Australian companies are falling behind their international counterparts in setting and reporting emissions-reduction targets, a new report has found.
There is also “a lack of transparency compared to what we see in Europe and the US” in terms of investors making demands for emissions reductions, said Dan Gocher, one of the report’s authors and climate and environment director at the Australasian Centre for Corporate Responsibility (ACCR).
ACCR’s report showed that, of the top 10 emitting companies listed on the ASX, all bar one, Qantas, were in the resources sector and most had not made significant reductions in operational emissions over the three years to 2020.
It came as Prime Minister Scott Morrison told the National Press Club his government’s goal was to “reach net zero emissions as soon as possible, and preferably by 2050”.
The largest emitter, AGL Energy, cut its emissions by only 2.45 per cent over three years, partly as a result of coal-fired power station outages.
Of the top 10 worst emitters, the companies that cut emissions by 5 per cent or more over the three years to 2020 were BHP, Rio Tinto, Qantas, Origin and Woodside Petroleum.
And of those, only Woodside cut emissions by cleaning up their own operations, with Qantas inadvertently achieving reductions by slashing flights during the pandemic, Origin suffering coal-power outages, and BHP and Rio Tinto selling off coal assets.
“More companies in Europe have detailed net zero emissions targets than in Australia,” Mr Gocher told The New Daily.
“If you compare oil majors, Europe’s BP and Shell and, to a point, the US groups Chevron and Exon are doing a better job [of emissions reductions and reporting] than Australia’s Santos and Woodside,” he said.
“While a number of Australian companies released net zero emissions by 2050 targets in 2020, most didn’t release short or medium-term targets so we don’t know how they are going to get there.”
Overall, corporate Australia has not taken on board changes demanded by climate concerns.
“Australian companies, particularly the big emitters have been too slow to bring down their own emissions,” said Will van de Pol, asset-management campaigner at pressure group Market Forces.
“Also, the fossil fuel producers have been too slow in changing their business models to account for the fact that fossil fuel production must decline if we’re to meet the goals of the Paris Agreement.”
The ACCR notes in its report that research by the Australian Council of Superannuation Investors (ACSI) “found that just 37 per cent of S&P/ASX200 companies have set emissions-reduction targets, with a noticeable shortage of medium and long-term aims”.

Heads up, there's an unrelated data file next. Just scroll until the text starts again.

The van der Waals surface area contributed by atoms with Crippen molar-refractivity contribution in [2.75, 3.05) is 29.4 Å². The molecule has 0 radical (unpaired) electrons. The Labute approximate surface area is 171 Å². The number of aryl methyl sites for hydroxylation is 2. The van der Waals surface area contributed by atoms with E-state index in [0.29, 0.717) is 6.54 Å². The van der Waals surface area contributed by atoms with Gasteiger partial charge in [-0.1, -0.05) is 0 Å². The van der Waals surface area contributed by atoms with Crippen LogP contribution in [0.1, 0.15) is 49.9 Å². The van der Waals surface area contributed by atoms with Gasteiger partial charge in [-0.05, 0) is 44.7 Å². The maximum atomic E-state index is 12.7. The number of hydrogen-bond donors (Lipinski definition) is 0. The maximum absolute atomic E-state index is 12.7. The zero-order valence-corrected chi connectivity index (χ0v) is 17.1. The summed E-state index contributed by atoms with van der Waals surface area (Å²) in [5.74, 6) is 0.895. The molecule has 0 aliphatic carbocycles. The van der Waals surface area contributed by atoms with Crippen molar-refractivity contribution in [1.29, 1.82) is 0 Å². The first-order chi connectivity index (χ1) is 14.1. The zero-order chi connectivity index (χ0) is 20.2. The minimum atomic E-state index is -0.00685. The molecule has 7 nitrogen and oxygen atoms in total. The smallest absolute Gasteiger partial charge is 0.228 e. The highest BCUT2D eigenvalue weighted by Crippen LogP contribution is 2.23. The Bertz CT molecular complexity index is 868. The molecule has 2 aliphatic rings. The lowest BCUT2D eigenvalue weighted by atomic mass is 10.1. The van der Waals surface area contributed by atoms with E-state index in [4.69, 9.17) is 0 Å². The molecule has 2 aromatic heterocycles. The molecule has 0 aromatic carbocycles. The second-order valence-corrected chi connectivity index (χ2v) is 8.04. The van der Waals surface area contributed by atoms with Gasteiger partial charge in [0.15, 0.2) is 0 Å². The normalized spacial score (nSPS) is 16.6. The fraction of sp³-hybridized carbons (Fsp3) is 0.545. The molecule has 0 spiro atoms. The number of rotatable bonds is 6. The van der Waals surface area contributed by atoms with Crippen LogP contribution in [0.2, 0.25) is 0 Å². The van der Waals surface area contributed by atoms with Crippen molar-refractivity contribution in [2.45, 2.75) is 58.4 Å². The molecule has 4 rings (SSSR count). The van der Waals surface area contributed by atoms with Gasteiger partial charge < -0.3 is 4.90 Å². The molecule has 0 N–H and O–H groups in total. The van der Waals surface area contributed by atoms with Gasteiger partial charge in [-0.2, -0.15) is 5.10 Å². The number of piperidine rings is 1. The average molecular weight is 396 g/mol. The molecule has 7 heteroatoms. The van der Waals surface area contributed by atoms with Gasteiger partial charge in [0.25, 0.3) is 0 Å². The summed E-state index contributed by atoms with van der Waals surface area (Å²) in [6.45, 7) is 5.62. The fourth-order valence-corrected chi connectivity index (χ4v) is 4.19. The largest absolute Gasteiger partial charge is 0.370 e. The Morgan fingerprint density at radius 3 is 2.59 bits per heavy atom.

“ACSI identified just 28 companies with medium-term targets (to 2026-2039) and 13 companies with long-term targets (to 2040 and beyond),” the ACCR report said.
Of the 25 worst emitters named by the ACCR report, 12 had no long-term emissions targets and four – APA, Whitehaven Coal, Viva Energy and AusNet Services – had no emissions targets at all.
Unlike in Europe, most Australian companies are not required to report their carbon emissions, with only those producing more than 50,000 tonnes of CO2 emissions a year having to report this to the Clean Energy Regulator.
However, the reporting regulations only apply to Scope 1 and Scope 2 emissions, leaving out the vital Scope 3 figure, which includes the downstream effects of companies’ output.
Scope 3 emissions for Woodside, for example, would include the emissions generated by the buyers of its gas when they burn it in their factories and homes.
Three is a very big number
Scope 3 emissions for fossil fuel miners are typically far larger than those produced by their operations.
BHP Scope 3 emissions are 35 times those of operations, while for gas producers Santos and Woodside the figure is four times.
ACCR said Australian institutional investors need to get tougher with high carbon emitters to force reductions.
“Institutional investors have an enormous role to play in tackling the climate crisis” and can “exert sector, economy and worldwide influence”.
Although institutional investors increasingly report emissions-driven divestments, they are not reporting details about why they sold their holdings, or what level of emissions reductions they are demanding from company boards.
And ACCR said sticking around on company boards can sometimes be more effective than selling out.
“Forceful, outcomes-focused engagement in companies in which
they remain invested and a clear path of escalation, with transparent signposting of actions and decision points … [are effective tools],” the report found.
“It is increasingly urgent that [institutional] investors be accountable to their members and peers about the tools they are committed to using to engage with investee companies.”
“In Europe, investors are putting companies on notice saying, ‘Here are the expectations in relation to emissions that you must meet’. In America, institutions are increasingly likely to vote against directors where expectations aren’t met,” Mr Gocher said.
“In Australia, these things, if they are being said, are being said in private.”
Mr van de Pol added that investors “need to be much more forceful in the way they go about trying to bring about emissions reductions from the companies they invest in” and for the Australian economy more broadly.
“If funds are going to divest, they need to be clear about the fact that they’re going to put in place the parameters to drive that, and be public about the companies they’ve divested from.”
The New Daily is owned by Industry Super Holdings